Coffee Shop at Backstage of the Berlin Philharmonic
<< The Relaxing Artists' Foyer >>

In recent years in Japan, increased focus has been given to halls' backstage dressing room areas, and our newer halls often have much larger artists' foyers than older halls. However, this extra space is used mostly for such mundane purposes as a place to leave instrument cases. I therefore found it most refreshing to see the relaxed atmosphere of the Berlin Philharmonic's foyer. When I voiced my delight of the foyer, however, the acoustical operator who served as my guide replied that "people who remain here during the concerts continue to speak in loud voices and it is quite a problem." His response gave me a bittersweet feeling, as he underscored how thoroughly at ease people felt in this backstage space.

<< The Artists' Dressing Rooms >>

From the Berlin Philharmonic's stage, the dressing rooms are on the far side of the artists' foyer, laid out around the circumference of the stage. Each of the dressing rooms certainly has enough space. Nevertheless, I was amazed to discover how dark and windowless the conductor's dressing room is (the artistic director's dressing room was much better). The other dressing rooms were all bright and had windows. In reply to my question about the reputation of the conductor's dressing room, I was told with great confidence that "the hall is the design of the famous architect Scharoun, so who would dare to complain?" Whether this reply reflects everyone's feelings I have no way of knowing, but the fact that even the hall's dark conductor's chamber is protectively cloaked in the fame of the hall's reputation is enviable indeed!

<< A Place for Every Instrument and Every Instrument in its Place >>

The Berlin Philharmonic's backstage area is well-designed for the storage of instruments. There is storage space for large instruments such as the contrabass at both stage wings, and the piano can be lowered from the stage to a holding location that leads directly to more long-term storage space. There is also a room for long-term instrument storage on a level below the dressing rooms. I was told that an unused spare room was turned into storage space because there was not enough space for the instruments. When the control room's mixing board grew old and needed replacement, it too was not discarded, but moved to a room above the sound room.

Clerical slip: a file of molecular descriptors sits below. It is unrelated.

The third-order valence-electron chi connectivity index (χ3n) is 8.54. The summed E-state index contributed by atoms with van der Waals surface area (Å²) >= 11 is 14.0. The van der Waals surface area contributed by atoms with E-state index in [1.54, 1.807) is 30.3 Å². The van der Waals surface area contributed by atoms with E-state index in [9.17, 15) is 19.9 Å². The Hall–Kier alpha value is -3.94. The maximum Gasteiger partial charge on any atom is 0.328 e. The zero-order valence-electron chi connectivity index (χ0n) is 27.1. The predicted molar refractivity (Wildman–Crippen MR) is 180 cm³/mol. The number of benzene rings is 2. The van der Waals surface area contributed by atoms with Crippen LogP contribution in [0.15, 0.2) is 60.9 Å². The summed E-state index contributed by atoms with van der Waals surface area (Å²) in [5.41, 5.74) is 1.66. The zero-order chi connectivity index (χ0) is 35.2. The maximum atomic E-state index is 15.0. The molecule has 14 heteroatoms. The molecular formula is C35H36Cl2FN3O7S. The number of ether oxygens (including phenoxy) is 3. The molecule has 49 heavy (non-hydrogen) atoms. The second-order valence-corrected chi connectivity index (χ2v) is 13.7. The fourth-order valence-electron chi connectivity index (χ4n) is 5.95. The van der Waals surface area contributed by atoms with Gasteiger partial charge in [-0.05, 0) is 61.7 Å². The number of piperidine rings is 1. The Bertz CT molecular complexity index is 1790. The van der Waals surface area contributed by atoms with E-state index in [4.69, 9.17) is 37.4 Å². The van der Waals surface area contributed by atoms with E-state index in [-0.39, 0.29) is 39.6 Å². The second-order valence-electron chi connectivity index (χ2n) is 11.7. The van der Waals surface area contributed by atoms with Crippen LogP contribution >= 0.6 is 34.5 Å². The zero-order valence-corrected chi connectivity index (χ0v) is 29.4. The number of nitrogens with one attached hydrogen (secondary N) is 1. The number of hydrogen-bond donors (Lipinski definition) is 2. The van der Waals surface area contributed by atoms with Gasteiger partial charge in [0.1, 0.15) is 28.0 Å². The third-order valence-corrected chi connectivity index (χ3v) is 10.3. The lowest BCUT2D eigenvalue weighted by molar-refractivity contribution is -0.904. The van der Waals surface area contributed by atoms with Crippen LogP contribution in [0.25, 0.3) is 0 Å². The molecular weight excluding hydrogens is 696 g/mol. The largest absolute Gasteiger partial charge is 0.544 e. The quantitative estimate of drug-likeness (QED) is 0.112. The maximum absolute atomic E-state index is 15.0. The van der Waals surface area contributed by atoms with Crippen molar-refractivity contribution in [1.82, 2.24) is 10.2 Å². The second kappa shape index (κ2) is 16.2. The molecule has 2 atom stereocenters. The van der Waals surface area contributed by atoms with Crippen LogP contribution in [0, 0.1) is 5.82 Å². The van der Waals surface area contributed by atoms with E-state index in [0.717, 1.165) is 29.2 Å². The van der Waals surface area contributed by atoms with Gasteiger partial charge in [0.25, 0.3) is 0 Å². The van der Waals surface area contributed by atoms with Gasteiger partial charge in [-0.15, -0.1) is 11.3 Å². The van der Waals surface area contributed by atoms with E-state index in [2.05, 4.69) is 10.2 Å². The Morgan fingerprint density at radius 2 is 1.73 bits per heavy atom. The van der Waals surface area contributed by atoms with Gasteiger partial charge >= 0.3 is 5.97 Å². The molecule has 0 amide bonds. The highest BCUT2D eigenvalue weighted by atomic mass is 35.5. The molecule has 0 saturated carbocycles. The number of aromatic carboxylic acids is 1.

<< An Amazing Maze >>

Visiting the Berlin Philharmonic made me imagine that the concert hall was built first and then, once completed, that the spacious land around the building was used to tack on myriad other appendages of rooms. The layout of the backstage rooms is so complicated that people who come to work in the hall need a year's employment before they have fully mastered the ins and outs of each room's location. Even the stairway of the concert hall's spacious foyer gives the impression that the doors to the audience seating came first and the staircase was constructed thereafter, rising freely to meet the already waiting doors.

During my visit, of course, I also toured the audience seating and the control room, and I was even shown the space above the ceiling. I saw the ceiling that was reconstructed after a piece of it fell down, and the organ pipes that have been added around the stage. In sum, I learned anew how the hands of many have added to this structure in order to bring it to where it is today. I also realized the link between this hall's reputation and the very visible and ongoing efforts of those who care for it to not only use it but continuously improve it as well.

Sound system for Concert Halls -- Part 2 in a Series

by Makoto Ino

Continuing last issue's discussion of speakers, first I will enumerate the four characteristics that are to be considered in evaluating amplified speech in a concert hall setting. These are sound quality, volume, tone,source-localization and clarity. To some extent, each of these characteristics can be individually controlled through the use of sound system. Of course, speaker selection is especially important. The type of speakers, their operating conditions, location, and how they are adjusted affect the four characteristics of amplified speech.